The problem with moving just past the line of industrial scale development is that you get to see the demise of these wild places unfold. I found myself increasingly focused on volunteer efforts to protect the unique values of the place, whether by drawing attention to the tailings leaking from the mines at Lake Babine or challenging indiscriminate logging practices. I was shocked to learn that there had never been land use plans for the forests, and few rules that would protect streams, lake shores, and other natural assets. And, because community members across British Columbia were similarly moved to action, in the nineties the Province did make significant progress with forest practices, land-use planning and freshwater protection. However, this progress is best characterised as incremental rather than transformative, and it was insufficient to save the Skeena and similar ecosystems.

Wild Salmon Ecosystem Initiative

Around the time the Gordon and Betty Moore Foundation was founded in 2000, I became aware of an initiative that promised to take conservation to a new scale in the temperate rainforests of the central and north coasts of British Columbia, including the lower Skeena. Conservation organizations, unwilling to accept the limited objectives of the British Columbia government’s land-use planning processes, had created leverage through international market campaigns and had named the area the Great Bear Rainforest. Indigenous communities, building on recent Supreme Court wins, had come together to collectively affirm their rights through an initiative called Turning Point (later Coast First Nations’ Great Bear Initiative). Consequently, the British Columbia government and forest companies had agreed to a logging moratorium for one hundred pristine temperate rainforest watersheds while more ambitious land-use plans informed by Indigenous traditional knowledge and western science were to be negotiated to protect key areas and guide an ecosystem-based approach to forestry and other development. Because of my background in regional conservation efforts and my community relationships, I was offered the opportunity to help enable successful negotiations.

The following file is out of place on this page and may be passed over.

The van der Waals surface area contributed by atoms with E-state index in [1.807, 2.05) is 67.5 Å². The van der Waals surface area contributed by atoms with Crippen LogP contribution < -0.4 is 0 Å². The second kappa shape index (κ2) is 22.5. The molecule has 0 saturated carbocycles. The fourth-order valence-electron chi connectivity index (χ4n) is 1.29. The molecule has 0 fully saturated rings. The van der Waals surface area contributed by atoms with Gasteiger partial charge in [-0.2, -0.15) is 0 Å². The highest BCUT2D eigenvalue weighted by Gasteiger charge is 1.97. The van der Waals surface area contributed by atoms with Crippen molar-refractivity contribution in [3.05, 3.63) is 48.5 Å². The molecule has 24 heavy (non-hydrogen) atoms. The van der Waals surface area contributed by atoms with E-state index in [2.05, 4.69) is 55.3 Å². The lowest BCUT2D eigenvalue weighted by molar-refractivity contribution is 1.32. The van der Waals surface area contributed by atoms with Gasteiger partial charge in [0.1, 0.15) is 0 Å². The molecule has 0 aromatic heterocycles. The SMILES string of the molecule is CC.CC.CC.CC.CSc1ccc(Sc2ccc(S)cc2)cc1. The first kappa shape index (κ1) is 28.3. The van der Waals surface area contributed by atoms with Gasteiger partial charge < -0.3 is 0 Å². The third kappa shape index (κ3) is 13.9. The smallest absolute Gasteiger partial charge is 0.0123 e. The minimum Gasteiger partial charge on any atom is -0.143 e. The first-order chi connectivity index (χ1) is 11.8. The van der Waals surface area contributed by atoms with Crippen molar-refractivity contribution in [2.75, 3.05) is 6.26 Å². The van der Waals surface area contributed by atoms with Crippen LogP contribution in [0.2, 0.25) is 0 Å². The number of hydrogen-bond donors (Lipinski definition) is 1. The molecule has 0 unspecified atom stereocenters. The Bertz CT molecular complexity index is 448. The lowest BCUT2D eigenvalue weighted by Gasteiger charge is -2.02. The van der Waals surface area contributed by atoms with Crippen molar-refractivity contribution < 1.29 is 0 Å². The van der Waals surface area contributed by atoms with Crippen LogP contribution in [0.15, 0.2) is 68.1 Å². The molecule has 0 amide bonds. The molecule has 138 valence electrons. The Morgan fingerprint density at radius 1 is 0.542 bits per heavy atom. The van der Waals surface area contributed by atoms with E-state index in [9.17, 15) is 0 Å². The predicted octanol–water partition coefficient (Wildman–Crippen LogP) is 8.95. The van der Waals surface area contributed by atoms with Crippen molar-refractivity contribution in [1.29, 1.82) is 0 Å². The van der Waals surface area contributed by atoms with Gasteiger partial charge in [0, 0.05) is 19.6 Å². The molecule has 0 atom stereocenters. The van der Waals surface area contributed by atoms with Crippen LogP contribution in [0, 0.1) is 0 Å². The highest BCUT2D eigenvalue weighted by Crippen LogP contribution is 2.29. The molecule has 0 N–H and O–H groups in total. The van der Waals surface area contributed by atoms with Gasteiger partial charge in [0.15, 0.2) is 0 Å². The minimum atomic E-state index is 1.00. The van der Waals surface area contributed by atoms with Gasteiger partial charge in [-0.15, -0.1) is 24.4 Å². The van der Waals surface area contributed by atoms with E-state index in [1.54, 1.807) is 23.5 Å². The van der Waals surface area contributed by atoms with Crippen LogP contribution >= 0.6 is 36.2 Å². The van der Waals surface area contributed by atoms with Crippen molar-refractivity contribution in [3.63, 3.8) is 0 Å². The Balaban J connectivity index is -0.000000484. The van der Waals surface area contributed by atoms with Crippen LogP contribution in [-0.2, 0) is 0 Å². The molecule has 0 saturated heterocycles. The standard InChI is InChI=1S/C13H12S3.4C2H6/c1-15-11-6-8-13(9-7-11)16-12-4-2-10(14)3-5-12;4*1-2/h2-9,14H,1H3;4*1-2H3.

It was through this work on the Great Bear Rainforest agreements that I got to know program staff with the foundation’s Wild Salmon Ecosystem Initiative. Impressed by the foundation’s pragmatic orientation and its ambition to support international conservation at the scale of the North Pacific, I accepted in 2007 a role as the Moore Foundation’s program officer focused on wild salmon ecosystems in British Columbia. Unsurprisingly, the generous contributions of Intel co-founder Gordon Moore and his wife Betty came with some intellectual strings attached. The Moores were clear that their foundation would only fund approaches that could be shown to make a measurable difference to large scale problems, and that were based on the best science.